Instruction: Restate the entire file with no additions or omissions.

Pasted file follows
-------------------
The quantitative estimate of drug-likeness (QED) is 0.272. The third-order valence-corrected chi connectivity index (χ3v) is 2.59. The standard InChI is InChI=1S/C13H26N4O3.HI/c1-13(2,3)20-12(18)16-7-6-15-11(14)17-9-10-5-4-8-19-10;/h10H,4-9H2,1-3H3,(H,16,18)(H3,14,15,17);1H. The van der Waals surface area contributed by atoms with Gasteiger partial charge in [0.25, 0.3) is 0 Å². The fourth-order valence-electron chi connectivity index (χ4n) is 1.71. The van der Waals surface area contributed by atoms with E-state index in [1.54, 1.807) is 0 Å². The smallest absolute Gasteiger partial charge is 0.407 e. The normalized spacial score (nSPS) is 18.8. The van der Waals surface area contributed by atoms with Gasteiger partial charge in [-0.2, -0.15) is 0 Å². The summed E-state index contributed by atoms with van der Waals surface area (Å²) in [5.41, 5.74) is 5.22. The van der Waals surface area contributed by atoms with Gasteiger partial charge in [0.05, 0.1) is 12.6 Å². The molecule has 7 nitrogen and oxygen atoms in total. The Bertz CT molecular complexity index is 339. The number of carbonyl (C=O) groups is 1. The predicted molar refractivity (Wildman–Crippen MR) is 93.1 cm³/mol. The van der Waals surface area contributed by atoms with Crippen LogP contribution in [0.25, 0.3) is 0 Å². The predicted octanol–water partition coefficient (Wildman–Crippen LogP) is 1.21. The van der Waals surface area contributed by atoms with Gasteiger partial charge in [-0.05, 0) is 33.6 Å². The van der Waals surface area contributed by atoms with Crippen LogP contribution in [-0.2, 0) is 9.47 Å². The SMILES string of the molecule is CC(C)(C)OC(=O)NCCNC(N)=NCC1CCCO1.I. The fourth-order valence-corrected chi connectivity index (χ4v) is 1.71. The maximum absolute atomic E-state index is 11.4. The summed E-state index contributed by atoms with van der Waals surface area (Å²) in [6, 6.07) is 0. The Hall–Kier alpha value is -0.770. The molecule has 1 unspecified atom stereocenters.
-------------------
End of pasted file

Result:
The quantitative estimate of drug-likeness (QED) is 0.272. The third-order valence-corrected chi connectivity index (χ3v) is 2.59. The standard InChI is InChI=1S/C13H26N4O3.HI/c1-13(2,3)20-12(18)16-7-6-15-11(14)17-9-10-5-4-8-19-10;/h10H,4-9H2,1-3H3,(H,16,18)(H3,14,15,17);1H. The van der Waals surface area contributed by atoms with Gasteiger partial charge in [0.25, 0.3) is 0 Å². The fourth-order valence-electron chi connectivity index (χ4n) is 1.71. The van der Waals surface area contributed by atoms with E-state index in [1.54, 1.807) is 0 Å². The smallest absolute Gasteiger partial charge is 0.407 e. The normalized spacial score (nSPS) is 18.8. The van der Waals surface area contributed by atoms with Gasteiger partial charge in [-0.2, -0.15) is 0 Å². The summed E-state index contributed by atoms with van der Waals surface area (Å²) in [5.41, 5.74) is 5.22. The van der Waals surface area contributed by atoms with Gasteiger partial charge in [0.05, 0.1) is 12.6 Å². The molecule has 7 nitrogen and oxygen atoms in total. The Bertz CT molecular complexity index is 339. The number of carbonyl (C=O) groups is 1. The predicted molar refractivity (Wildman–Crippen MR) is 93.1 cm³/mol. The van der Waals surface area contributed by atoms with Crippen LogP contribution in [0.25, 0.3) is 0 Å². The predicted octanol–water partition coefficient (Wildman–Crippen LogP) is 1.21. The van der Waals surface area contributed by atoms with Gasteiger partial charge in [-0.05, 0) is 33.6 Å². The van der Waals surface area contributed by atoms with Crippen LogP contribution in [-0.2, 0) is 9.47 Å². The SMILES string of the molecule is CC(C)(C)OC(=O)NCCNC(N)=NCC1CCCO1.I. The fourth-order valence-corrected chi connectivity index (χ4v) is 1.71. The maximum absolute atomic E-state index is 11.4. The summed E-state index contributed by atoms with van der Waals surface area (Å²) in [6, 6.07) is 0. The Hall–Kier alpha value is -0.770. The molecule has 1 unspecified atom stereocenters.